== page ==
My school’s mission statement features the phrase “rooted in Judeo-Christian values,” which I understand as well-meaning term that’s intended to be open and inviting — good values for a Catholic college with a National Catholic Center for Holocaust Education. (I’ve attended many very meaningful academic, artistic, and memorial events and took my kids to hear speeches given by Holocaust survivors.)
However, during a break-out session during the fall opening workshop, the phrase “Judeo-Christian values” made me think.
It reminds me of the cultural construct of “North America,” as created by Canadians reveling in their appreciation for icons of American pop culture like William Shatner, Michael J. Fox, Jim Carey and Pamela Anderson, all of whom were born in Canada. When Canadians use term “North America” they are not thinking of Mexico or other countries that are part of the North American continent. American culture is far more visibly influenced by the activity along our Southern border, so I before I enrolled at the University of Toronto I had encountered no particular need for a term to describe the shared culture of Canada and the United States. Often when I said “America,” or “American,” even in casual conversation, a non-trivial number of people would bristle and politely insist that I was wrong, that I should instead say “The United States.” (That happened often in a class on American literature of the South, when often the point of the stories we were reading was that the states were not at that time united).
Language evolves, and perhaps it’s time to reconsider “Judeo-Christian values,” or at least re-contextualize it as a product of its time.
My group and I didn’t completely agree with all the points made in this article, but its a good introduction to the debate around the term.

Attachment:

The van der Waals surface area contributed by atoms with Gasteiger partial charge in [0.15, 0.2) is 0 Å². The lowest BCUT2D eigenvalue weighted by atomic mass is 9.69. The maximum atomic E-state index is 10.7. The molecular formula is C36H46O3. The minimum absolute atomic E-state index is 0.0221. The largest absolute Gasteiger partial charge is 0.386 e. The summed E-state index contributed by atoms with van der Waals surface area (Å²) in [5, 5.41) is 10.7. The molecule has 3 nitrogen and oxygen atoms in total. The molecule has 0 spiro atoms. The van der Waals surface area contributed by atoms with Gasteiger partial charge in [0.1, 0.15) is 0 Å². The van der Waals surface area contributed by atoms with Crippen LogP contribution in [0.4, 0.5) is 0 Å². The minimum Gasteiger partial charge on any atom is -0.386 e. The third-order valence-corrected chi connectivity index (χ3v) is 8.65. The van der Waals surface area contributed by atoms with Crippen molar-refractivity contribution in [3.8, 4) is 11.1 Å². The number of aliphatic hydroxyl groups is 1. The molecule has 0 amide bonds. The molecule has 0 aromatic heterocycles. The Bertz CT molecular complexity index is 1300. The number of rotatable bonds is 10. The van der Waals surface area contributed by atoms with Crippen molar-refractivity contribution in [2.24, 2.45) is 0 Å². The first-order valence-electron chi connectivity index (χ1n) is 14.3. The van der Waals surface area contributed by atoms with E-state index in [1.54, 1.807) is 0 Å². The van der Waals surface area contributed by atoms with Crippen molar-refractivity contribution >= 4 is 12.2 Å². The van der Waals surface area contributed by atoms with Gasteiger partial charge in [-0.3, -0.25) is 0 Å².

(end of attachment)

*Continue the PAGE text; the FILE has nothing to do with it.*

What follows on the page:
For conservatives from Bannon to Kasich to Sen. Ted Cruz (R-Texas), the term is a building block of American society. But for critics of how the term is used today, Judeo-Christian is vague, historically flawed and even inflammatory. These opposing views reflect a deep rift in American society and illuminate very different fundamental political beliefs.
“This is a term defined by exclusion,” said Shalom Goldman, a professor at Middlebury College in Vermont, arguing that the term is often used to reject secular values and Muslims.
“It’s essentially saying our values are not the values of the Enlightenment or the Constitution, but instead our values are the values of the Bible,” he said.
Rabbi Jack Moline, president of the Washington-based Interfaith Alliance, called the term a “generalization” and said it is one “Christians in particular use to put a patina of universality on a certain Christian culture in the United States.”
“Whatever the term may have meant in the 1930s and in the 1950s, what it now means is the religious right — and you can’t ignore that,” he said.
Although there is not necessarily one definition of the term among conservatives who use it, they often mean the fundamental values of Western society that, they believe, come from both Judaism and Christianity. —Washington Jewish Week